"How can you tell when God is leading you in a certain direction," I asked her.

She told me she could usually recognize God’s will through feelings and impressions she gets when she prays, reads her Bible, or talks with other people who have the same faith. "Right now," she says, "I know that if I chose to stay single, it would be partially out of the pain I experienced from my parents’ separation and from a previous romantic relationship that was difficult. I want to heal from those first, and then I think I’ll be in a better place to decide."

God Wants Me To Marry

Kathy’s life is quite different from Bianca’s, yet the questions she is wrestling with have a similar basis. Kathy lives in Southern California. She is 53 years old, a survivor of Stage 4 breast cancer, and the mother of two sons.

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Like Bianca, Kathy also considered remaining single, and there were several points in her life where she thought she would never marry again. "After my last marriage, I was single for 19 years, and I had cancer for 11 of them," she says. "It was a huge time of drawing really close to the Lord because I didn’t have a man to share with, confide in, make me happy in the middle of the night, or allay my fears."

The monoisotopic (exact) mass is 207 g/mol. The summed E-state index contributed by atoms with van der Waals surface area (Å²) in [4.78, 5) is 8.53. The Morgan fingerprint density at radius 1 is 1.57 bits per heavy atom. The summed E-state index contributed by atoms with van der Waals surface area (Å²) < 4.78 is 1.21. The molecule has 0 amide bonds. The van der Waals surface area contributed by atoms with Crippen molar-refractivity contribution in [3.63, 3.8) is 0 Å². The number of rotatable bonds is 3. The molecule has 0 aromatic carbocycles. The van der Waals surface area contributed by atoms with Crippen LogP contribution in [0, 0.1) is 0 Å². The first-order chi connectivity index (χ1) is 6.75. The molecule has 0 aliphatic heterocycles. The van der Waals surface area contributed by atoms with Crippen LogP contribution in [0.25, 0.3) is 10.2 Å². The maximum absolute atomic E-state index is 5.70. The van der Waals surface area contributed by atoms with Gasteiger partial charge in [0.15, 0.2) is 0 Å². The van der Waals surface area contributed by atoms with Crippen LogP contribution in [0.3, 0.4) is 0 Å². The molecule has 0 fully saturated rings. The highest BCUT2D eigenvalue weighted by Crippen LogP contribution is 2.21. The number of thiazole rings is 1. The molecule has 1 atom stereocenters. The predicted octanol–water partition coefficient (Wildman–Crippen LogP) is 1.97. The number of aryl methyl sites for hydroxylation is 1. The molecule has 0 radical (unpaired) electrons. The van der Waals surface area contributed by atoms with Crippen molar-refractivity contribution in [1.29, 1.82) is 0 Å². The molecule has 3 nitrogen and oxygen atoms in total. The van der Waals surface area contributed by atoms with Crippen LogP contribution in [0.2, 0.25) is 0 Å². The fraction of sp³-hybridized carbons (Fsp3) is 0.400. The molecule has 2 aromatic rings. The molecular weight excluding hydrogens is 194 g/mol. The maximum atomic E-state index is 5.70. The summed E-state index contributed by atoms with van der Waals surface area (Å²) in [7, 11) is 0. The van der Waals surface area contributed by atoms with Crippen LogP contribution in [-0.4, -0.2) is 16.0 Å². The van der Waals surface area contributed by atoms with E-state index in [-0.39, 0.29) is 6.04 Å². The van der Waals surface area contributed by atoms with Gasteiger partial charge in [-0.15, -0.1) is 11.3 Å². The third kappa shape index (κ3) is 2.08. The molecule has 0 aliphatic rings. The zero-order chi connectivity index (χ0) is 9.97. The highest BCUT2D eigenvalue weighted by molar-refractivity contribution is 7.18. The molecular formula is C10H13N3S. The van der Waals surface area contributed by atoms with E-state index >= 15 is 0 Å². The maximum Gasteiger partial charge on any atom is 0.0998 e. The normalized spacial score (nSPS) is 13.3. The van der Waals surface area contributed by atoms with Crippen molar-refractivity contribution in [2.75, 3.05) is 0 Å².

She talks about how she relied on God for all of those things, and how he never failed to provide her with peace and strength and all that she needed to mentally push through her illness. At some of her lowest points, she would turn up her worship music, sing to God, and literally cry out to him. It was this experience that provided the framework for the faith and trust she has in him today.

Unlike Bianca, Kathy’s time of singleness is coming to a close, as she has recently fallen in love and is now engaged to be married. I asked her to describe her decision-making process, and how she came to the realization that he was who she wanted to marry. 

"I was married twice before," she says, "and I never consulted God about marrying either of those men. This time around, I wanted to do things differently." She joined an online dating site, and the password she chose to use was "God’s Man." She also said she prayed repeatedly that God would help her to see the men she dated through his eyes, and not just her own.

She mentioned several things she appreciated about her fiance's character, and said they often laughed together and felt comfortable around each other. Most importantly, Kathy is confident they will be able to work through life’s problems. "There have been several times when issues have come up in our relationship, as they do in every relationship," she says. "What’s been different with him is that I’ve asked God to show me if this is something we can work through, or if I should see it as a red flag."

After they prayed and talked things over, Kathy said she was filled with an incredible sense of peace. "There’s no more doubt or frustration, just peace in our relationship. I felt like that was the biggest answer to my prayers."

As I wrapped up my conversations with both of these ladies, I felt newly inspired by their unique approaches to faith and to making difficult choices in their lives. It also made me eager to hear the stories of others who have dealt with these questions in one way or another.

That is where you come in. How did you decide whom to date or marry? Have you ever considered remaining single, and if so, why?